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FIFA Nations

Chris Amaral '19, Staff Writer

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While there is typically a lot of buzz in the international soccer community about historically great national teams such as Germany, France, and Brazil, as well as newly great teams such as Portugal and Spain, attention must also be paid to teams with, quite literally, no history at all.

FIFA, the international governing body of soccer, is comprised of six regional confederations and 211 national federations representing sovereign and some dependent states. One example of a dependent state having a football federation is Gibraltar. The tiny peninsula in the south of the Iberian Peninsula is owned by the United Kingdom, and it is hardly known for its athletic prowess. The Gibraltarian national team was incorporated into UEFA, the European confederation of FIFA, in 2013, and it was granted full FIFA membership in 2016. As a result, it is eligible to qualify for both the European Championship and the World Cup. Gibraltar is currently in 2018 World Cup qualifying and is “dead-last” in its UEFA qualifying group, not even mustering a win with five games in, giving up 22 goals in this span and scoring two: one in a 4-1 rout at the hands of Greece and another in a 3-1 loss to Cyprus. The country has only participated in 15 competitive matches and has won none of them, giving up a fairly lopsided 76 goals while only scoring four.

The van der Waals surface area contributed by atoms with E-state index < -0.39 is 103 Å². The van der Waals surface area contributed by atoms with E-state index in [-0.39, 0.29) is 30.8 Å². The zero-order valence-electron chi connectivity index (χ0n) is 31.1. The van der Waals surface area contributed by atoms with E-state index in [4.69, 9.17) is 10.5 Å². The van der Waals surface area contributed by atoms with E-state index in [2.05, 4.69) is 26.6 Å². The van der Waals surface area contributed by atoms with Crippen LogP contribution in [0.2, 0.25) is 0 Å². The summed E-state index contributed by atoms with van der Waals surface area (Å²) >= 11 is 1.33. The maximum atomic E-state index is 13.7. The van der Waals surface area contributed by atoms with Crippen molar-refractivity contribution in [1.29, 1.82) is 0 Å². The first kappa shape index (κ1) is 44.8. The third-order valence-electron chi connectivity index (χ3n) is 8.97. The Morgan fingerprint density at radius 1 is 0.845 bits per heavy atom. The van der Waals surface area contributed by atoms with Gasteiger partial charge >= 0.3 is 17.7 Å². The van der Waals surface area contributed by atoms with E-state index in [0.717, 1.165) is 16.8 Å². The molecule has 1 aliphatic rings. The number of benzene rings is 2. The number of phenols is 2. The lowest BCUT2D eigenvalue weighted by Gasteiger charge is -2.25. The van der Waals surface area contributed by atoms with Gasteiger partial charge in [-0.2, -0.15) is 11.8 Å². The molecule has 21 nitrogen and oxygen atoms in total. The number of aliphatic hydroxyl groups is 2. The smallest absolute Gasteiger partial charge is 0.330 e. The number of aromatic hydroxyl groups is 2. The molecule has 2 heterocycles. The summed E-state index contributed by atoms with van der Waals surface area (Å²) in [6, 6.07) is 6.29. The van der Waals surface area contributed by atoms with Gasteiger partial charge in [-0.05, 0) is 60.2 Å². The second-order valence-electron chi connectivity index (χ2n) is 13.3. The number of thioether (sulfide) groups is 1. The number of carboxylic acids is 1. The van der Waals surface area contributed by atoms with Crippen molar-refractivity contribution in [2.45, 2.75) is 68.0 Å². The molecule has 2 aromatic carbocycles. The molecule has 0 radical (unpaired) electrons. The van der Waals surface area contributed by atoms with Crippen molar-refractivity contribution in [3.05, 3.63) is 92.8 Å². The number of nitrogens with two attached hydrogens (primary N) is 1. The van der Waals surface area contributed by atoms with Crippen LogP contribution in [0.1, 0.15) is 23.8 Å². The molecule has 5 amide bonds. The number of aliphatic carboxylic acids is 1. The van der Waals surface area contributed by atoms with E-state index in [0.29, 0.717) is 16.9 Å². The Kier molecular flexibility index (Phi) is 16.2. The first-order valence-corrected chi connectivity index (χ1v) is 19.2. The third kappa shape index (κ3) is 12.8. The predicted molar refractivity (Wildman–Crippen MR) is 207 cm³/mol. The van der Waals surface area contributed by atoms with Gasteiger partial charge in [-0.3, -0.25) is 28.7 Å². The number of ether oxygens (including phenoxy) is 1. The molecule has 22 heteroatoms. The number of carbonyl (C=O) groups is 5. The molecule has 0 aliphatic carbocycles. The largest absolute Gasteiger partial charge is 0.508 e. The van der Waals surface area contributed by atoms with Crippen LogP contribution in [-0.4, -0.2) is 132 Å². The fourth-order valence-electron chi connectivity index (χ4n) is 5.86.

The other country incorporated into FIFA in 2016 is Kosovo. Kosovo is a tiny nation in the Balkans in Southern Europe bordered by Albania and Serbia which declared independence from Serbia in 2008. Kosovo has pulled together a decent team considering the small population of the country. In its 2018 World Cup Qualification campaign, the team fared slightly better than Gibraltar, picking up a tie and four losses in five games in the respective group, scoring twice and giving up 14, with the only tie coming against Finland in its first competitive game as a nation. However, the most widely publicized event in the history of Kosovar soccer didn’t involve its young national team. The event occurred even before the incorporation of Kosovo into FIFA in October of 2014 in a fixture between the national teams of Albania and Serbia. Before the game, Serbian fans chanted “Kill the Albanians” which set up the game for a very tense atmosphere. The straw that broke the camel’s back, however, was a drone being piloted into the stadium with a flag depicting a map of “Greater Albania,” showing Kosovo and part of Serbia belonging to Albania. Serbian player Stefan Mitrovic pulled down the flag, which caused him to be mobbed by Albanian players, and as Albanian player Bekim Balaj took the banner, Serbian fans stormed the field and assaulted the Albanian players. This resulted in hefty fines for both federations and a match abandonment. FIFA granted a 3-0 victory to Albania due to security lapses by Serbian security.

While national teams like Kosovo and Gibraltar will likely be basement dwellers in the FIFA World Rankings, for the time being, they could sprout into decent national teams. Other nations like Croatia, Ukraine, and Bosnia and Herzegovina had to begin in similar conditions as these two nations, and each eventually made World Cup and European Championship appearances. These countries were able to overcome the funding difficulties of being a new nation and federation in FIFA and they were able to produce great players like Miralem Pjanic for Bosnia, Davor Suker for Croatia, and Andriy Shevchenko for Ukraine. While there is still a long journey ahead for these nations, it is possible they become forces to be reckoned with.

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FIFA Nations